I think the tree will be happier and healthier without so much extra weight hanging on it. When the winds blow, the branches and tiny leaves will be less like sails on a ship and more like a musical instrument for the wind to make music with.

I think I’d be happier and healthier with some mental pruning. I’d rather be a musical instrument than a sail.

Categories: Gardening, Nature, Outdoors | Tags: , , , , , , , , , | 3 Comments

Bird on the Wing and Sheets to the Wind

English: Flying Herring Gull (Larus argentatus...

We had a tree in the back yard that I used to climb.  Don’t get too excited, it wasn’t very big by adult standards.  I don’t even remember what kind it was or what color the leaves changed to in the fall.  A sturdy, low, side angled branch, its most distinguishing feature, made it easy to climb.  On more than a few occasions I climbed that tree with a sheet, or blanket or cape of some kind, determined to use its height as my launch pad, my runway, my base for a flying leap.

My childish imagination and child-like faith saw me soaring on the sails I held tightly waded in my fist.  If the wind were blowing hard enough, I reasoned, I’d be able to stay aloft at least sixty seconds.  I’ll admit there were doubts floating about my head, which I tried to extinguish, but hope won out over fear as I made my way to the outer limbs.

I would look out at the back yard, cautiously eye the power line looping low from a pole to the house.  Then, I would envision myself lifting into the air.  Closing my eyes I’d leap out into a gust of wind.  I was always surprised that there wasn’t even the least little sensation of lift, hesitation or sense of flight.  The ground came up to meet me quickly and decisively.

My feet usually had that burning sensation from landing so hard, a sort of instant but fleeting numbness kept me on the grass.  Analyzing the situation I almost always concluded that I just didn’t believe enough.  Gravity, lift, or physics never entered my equation.  I was sure that my doubts pulled me down and kept me grounded.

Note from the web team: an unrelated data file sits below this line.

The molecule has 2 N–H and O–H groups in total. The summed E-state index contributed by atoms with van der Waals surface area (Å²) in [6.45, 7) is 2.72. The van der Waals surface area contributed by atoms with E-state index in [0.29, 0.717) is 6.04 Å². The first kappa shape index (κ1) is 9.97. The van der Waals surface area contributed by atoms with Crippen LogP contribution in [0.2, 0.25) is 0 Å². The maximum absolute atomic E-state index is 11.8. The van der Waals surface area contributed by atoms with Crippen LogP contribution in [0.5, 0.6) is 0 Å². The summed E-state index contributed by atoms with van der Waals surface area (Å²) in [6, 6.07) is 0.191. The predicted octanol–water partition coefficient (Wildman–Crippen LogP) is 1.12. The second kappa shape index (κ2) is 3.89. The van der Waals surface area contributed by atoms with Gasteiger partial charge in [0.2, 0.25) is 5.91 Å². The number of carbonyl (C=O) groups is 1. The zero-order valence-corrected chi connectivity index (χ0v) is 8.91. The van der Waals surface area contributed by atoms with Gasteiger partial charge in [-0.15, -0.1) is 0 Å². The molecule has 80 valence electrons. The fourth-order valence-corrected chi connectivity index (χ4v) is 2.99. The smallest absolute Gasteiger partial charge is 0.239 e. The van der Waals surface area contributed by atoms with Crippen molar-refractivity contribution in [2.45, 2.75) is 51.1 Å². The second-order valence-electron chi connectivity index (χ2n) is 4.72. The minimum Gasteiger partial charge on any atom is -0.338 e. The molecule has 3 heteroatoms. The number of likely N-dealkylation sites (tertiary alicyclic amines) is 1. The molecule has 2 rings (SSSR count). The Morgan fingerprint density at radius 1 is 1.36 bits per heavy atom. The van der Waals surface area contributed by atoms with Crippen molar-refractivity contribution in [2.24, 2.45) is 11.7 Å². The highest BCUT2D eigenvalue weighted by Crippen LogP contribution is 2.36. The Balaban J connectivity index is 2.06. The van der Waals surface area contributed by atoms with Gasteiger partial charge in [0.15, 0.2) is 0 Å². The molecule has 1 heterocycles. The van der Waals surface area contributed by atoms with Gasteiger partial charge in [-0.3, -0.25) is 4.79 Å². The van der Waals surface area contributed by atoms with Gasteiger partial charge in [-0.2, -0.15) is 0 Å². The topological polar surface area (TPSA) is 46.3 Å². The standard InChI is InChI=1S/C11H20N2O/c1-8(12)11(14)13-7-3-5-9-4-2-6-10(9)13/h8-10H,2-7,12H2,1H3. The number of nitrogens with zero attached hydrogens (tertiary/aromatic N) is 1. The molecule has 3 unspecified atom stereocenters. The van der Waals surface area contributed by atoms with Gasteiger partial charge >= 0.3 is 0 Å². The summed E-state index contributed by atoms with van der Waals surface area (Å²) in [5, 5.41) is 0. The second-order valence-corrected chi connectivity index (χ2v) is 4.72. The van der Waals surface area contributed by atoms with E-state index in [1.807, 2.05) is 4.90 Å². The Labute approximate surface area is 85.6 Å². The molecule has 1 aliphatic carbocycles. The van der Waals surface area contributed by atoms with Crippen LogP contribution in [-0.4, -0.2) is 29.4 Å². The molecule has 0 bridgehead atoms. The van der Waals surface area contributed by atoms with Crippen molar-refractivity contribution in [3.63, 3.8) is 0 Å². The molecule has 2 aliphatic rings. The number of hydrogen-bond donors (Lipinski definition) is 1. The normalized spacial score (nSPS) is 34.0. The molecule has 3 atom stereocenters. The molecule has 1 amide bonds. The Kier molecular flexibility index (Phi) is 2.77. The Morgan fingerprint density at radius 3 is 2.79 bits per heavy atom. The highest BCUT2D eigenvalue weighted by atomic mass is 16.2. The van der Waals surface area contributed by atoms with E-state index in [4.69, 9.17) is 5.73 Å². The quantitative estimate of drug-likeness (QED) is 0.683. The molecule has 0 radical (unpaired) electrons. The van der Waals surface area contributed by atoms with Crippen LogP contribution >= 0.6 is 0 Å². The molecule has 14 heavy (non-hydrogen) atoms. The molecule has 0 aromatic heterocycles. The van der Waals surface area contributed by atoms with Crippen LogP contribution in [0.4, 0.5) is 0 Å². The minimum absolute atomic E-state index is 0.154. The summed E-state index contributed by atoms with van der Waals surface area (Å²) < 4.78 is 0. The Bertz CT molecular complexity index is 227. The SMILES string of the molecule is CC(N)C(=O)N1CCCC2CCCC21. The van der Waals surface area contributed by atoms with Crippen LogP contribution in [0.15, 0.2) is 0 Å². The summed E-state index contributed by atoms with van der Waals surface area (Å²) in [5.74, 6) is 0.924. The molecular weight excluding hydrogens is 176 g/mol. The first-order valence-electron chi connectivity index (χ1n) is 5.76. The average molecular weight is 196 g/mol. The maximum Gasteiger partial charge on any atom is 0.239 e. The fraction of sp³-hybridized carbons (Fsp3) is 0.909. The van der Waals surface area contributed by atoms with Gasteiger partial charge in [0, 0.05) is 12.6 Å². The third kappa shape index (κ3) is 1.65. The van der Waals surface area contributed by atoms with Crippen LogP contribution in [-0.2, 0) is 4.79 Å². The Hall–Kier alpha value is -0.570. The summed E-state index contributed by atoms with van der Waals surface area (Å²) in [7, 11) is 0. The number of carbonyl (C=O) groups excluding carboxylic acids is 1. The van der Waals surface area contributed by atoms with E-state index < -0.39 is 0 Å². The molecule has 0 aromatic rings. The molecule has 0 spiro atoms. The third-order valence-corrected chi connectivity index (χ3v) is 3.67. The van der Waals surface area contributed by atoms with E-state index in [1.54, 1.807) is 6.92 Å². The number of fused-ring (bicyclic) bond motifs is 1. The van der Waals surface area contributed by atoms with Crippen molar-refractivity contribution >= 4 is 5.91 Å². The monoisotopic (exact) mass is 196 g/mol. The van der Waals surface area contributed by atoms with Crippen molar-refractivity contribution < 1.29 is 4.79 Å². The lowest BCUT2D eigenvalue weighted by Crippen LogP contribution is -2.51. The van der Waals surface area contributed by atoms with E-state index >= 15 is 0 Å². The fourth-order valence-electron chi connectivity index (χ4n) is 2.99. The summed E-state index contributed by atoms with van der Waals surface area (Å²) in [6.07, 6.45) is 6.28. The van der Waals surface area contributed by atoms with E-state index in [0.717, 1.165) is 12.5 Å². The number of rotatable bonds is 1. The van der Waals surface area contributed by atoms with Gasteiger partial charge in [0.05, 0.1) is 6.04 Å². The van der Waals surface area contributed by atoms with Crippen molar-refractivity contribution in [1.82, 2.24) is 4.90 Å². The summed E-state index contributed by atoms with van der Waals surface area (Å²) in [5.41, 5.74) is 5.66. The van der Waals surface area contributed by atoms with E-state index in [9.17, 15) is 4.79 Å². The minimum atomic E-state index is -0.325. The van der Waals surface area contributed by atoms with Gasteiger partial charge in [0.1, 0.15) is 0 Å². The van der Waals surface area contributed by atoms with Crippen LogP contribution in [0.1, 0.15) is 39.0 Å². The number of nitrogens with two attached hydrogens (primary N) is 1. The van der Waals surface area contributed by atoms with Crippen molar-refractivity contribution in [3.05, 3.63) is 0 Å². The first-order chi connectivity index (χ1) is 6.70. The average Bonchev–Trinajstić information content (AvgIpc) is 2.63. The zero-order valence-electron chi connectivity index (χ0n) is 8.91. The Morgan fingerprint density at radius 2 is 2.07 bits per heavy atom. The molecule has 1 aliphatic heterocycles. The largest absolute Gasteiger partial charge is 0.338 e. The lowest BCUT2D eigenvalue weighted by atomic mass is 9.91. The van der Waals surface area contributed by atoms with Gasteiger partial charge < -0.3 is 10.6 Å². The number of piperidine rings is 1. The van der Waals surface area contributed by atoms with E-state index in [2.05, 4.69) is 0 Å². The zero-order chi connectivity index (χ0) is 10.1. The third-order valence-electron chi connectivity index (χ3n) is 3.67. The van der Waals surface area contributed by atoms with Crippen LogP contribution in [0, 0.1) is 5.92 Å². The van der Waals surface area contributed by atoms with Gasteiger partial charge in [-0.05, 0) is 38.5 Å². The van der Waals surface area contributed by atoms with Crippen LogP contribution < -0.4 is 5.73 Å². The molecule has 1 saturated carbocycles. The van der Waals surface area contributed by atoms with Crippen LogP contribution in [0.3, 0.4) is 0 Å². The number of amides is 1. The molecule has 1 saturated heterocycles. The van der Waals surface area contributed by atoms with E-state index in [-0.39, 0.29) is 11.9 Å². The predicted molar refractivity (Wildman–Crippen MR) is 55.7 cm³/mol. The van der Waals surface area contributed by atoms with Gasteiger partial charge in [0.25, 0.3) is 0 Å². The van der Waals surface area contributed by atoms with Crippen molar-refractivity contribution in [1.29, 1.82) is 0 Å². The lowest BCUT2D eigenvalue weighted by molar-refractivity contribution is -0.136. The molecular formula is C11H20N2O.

If the wind stayed gusty I would often try several more times.  Climbing with my sheet or towel, thinking birdlike thoughts, willing it to be possible, I repeatedly leapt out into the invisible air certain THIS time would be it.

Hope versus reason.  Naysayers abound.  Negativity runs rampant.  One seldom hears of miracles.  And yet…

And yet, we all still climb.  We climb out of bed and face a difficult day.  We climb into our cars and work at a soul-numbing job to support a family. We climb over the obstacles that life throws at us and we keep moving.  We climb a mountain of despair after a loss and hope for less pain and brighter days. We climb through the paperwork and jump through the hoops to get the support and help a loved one needs.  We climb and we climb and we climb.

And every day we make that leap of faith and hope.

I am still a flightless child.  But inside, part of me still thinks the seemingly impossible could be possible if I just keep trying.

Categories: Memory Lane | Tags: , , , , , , | Leave a comment